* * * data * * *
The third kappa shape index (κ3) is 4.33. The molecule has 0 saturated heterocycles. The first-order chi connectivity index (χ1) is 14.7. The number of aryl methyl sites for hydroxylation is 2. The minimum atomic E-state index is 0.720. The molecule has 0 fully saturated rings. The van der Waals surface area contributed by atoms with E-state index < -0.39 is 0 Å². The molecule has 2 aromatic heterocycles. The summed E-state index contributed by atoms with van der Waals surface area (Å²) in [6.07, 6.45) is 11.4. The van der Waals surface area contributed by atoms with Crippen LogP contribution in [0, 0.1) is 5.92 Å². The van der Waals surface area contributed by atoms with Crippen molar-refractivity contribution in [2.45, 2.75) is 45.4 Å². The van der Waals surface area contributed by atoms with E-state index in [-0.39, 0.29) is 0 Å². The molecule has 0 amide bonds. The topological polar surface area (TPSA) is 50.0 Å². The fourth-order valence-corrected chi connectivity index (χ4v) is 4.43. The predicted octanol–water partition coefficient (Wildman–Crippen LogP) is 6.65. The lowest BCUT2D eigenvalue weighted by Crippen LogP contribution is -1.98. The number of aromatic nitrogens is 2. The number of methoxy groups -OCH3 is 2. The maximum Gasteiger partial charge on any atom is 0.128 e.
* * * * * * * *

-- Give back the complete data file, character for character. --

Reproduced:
The third kappa shape index (κ3) is 4.33. The molecule has 0 saturated heterocycles. The first-order chi connectivity index (χ1) is 14.7. The number of aryl methyl sites for hydroxylation is 2. The minimum atomic E-state index is 0.720. The molecule has 0 fully saturated rings. The van der Waals surface area contributed by atoms with E-state index < -0.39 is 0 Å². The molecule has 2 aromatic heterocycles. The summed E-state index contributed by atoms with van der Waals surface area (Å²) in [6.07, 6.45) is 11.4. The van der Waals surface area contributed by atoms with Crippen LogP contribution in [0, 0.1) is 5.92 Å². The van der Waals surface area contributed by atoms with Crippen molar-refractivity contribution in [2.45, 2.75) is 45.4 Å². The van der Waals surface area contributed by atoms with E-state index in [-0.39, 0.29) is 0 Å². The molecule has 0 amide bonds. The topological polar surface area (TPSA) is 50.0 Å². The fourth-order valence-corrected chi connectivity index (χ4v) is 4.43. The predicted octanol–water partition coefficient (Wildman–Crippen LogP) is 6.65. The lowest BCUT2D eigenvalue weighted by Crippen LogP contribution is -1.98. The number of aromatic nitrogens is 2. The number of methoxy groups -OCH3 is 2. The maximum Gasteiger partial charge on any atom is 0.128 e.